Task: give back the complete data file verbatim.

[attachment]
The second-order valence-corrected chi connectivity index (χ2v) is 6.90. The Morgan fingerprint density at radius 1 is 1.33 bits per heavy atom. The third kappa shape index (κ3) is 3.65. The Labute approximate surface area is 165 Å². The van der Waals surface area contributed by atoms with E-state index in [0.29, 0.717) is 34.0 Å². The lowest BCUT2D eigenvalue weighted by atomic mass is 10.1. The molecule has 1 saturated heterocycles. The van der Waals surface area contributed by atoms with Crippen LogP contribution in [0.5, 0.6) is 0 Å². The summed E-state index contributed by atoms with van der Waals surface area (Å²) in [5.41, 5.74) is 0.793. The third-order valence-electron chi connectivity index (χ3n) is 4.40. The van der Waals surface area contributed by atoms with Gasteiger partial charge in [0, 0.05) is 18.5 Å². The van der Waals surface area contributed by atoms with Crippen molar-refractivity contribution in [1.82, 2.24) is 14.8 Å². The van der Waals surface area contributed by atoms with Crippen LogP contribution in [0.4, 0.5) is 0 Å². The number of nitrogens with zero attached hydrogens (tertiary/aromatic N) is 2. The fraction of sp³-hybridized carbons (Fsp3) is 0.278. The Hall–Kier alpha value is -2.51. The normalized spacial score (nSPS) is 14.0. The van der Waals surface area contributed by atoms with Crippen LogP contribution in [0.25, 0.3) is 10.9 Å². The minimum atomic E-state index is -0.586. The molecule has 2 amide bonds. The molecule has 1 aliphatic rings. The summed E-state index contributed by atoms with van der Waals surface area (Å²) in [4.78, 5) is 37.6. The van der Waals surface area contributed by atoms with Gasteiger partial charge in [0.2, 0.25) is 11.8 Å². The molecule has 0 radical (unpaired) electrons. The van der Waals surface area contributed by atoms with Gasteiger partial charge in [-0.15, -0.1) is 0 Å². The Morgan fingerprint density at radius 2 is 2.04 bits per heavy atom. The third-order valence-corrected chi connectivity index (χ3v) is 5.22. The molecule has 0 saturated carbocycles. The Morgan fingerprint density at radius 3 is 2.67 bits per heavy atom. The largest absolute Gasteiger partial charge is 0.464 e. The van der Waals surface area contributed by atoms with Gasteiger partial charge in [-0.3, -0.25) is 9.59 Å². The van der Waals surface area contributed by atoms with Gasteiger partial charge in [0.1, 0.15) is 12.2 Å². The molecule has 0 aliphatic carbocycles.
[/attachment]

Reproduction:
The second-order valence-corrected chi connectivity index (χ2v) is 6.90. The Morgan fingerprint density at radius 1 is 1.33 bits per heavy atom. The third kappa shape index (κ3) is 3.65. The Labute approximate surface area is 165 Å². The van der Waals surface area contributed by atoms with E-state index in [0.29, 0.717) is 34.0 Å². The lowest BCUT2D eigenvalue weighted by atomic mass is 10.1. The molecule has 1 saturated heterocycles. The van der Waals surface area contributed by atoms with Crippen LogP contribution in [0.5, 0.6) is 0 Å². The summed E-state index contributed by atoms with van der Waals surface area (Å²) in [5.41, 5.74) is 0.793. The third-order valence-electron chi connectivity index (χ3n) is 4.40. The van der Waals surface area contributed by atoms with Gasteiger partial charge in [0, 0.05) is 18.5 Å². The van der Waals surface area contributed by atoms with Crippen molar-refractivity contribution in [1.82, 2.24) is 14.8 Å². The van der Waals surface area contributed by atoms with Crippen LogP contribution in [0.4, 0.5) is 0 Å². The number of nitrogens with zero attached hydrogens (tertiary/aromatic N) is 2. The fraction of sp³-hybridized carbons (Fsp3) is 0.278. The Hall–Kier alpha value is -2.51. The normalized spacial score (nSPS) is 14.0. The van der Waals surface area contributed by atoms with Crippen LogP contribution in [0.25, 0.3) is 10.9 Å². The minimum atomic E-state index is -0.586. The molecule has 2 amide bonds. The molecule has 1 aliphatic rings. The summed E-state index contributed by atoms with van der Waals surface area (Å²) in [4.78, 5) is 37.6. The van der Waals surface area contributed by atoms with Gasteiger partial charge in [0.2, 0.25) is 11.8 Å². The molecule has 0 radical (unpaired) electrons. The van der Waals surface area contributed by atoms with Gasteiger partial charge in [-0.15, -0.1) is 0 Å². The Morgan fingerprint density at radius 2 is 2.04 bits per heavy atom. The third-order valence-corrected chi connectivity index (χ3v) is 5.22. The molecule has 0 saturated carbocycles. The Morgan fingerprint density at radius 3 is 2.67 bits per heavy atom. The largest absolute Gasteiger partial charge is 0.464 e. The van der Waals surface area contributed by atoms with Gasteiger partial charge in [-0.3, -0.25) is 9.59 Å². The van der Waals surface area contributed by atoms with Gasteiger partial charge in [0.1, 0.15) is 12.2 Å². The molecule has 0 aliphatic carbocycles.